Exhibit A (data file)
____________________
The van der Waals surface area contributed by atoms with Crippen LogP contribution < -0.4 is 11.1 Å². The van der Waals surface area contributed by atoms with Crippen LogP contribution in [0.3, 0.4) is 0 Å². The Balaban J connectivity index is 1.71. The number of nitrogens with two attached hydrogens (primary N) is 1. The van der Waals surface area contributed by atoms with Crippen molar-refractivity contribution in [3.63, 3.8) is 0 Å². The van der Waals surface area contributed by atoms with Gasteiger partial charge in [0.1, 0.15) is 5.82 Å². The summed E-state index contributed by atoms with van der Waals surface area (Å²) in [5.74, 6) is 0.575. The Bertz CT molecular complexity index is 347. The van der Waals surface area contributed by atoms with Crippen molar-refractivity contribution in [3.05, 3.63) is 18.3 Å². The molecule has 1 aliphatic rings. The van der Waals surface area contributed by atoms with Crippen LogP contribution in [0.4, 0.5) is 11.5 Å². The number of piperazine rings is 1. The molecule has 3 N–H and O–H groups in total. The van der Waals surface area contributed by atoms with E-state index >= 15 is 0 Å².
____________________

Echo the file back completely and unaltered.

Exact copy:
The van der Waals surface area contributed by atoms with Crippen LogP contribution < -0.4 is 11.1 Å². The van der Waals surface area contributed by atoms with Crippen LogP contribution in [0.3, 0.4) is 0 Å². The Balaban J connectivity index is 1.71. The number of nitrogens with two attached hydrogens (primary N) is 1. The van der Waals surface area contributed by atoms with Crippen molar-refractivity contribution in [3.63, 3.8) is 0 Å². The van der Waals surface area contributed by atoms with Gasteiger partial charge in [0.1, 0.15) is 5.82 Å². The summed E-state index contributed by atoms with van der Waals surface area (Å²) in [5.74, 6) is 0.575. The Bertz CT molecular complexity index is 347. The van der Waals surface area contributed by atoms with Crippen molar-refractivity contribution in [3.05, 3.63) is 18.3 Å². The molecule has 1 aliphatic rings. The van der Waals surface area contributed by atoms with Crippen LogP contribution in [0.4, 0.5) is 11.5 Å². The number of piperazine rings is 1. The molecule has 3 N–H and O–H groups in total. The van der Waals surface area contributed by atoms with E-state index >= 15 is 0 Å².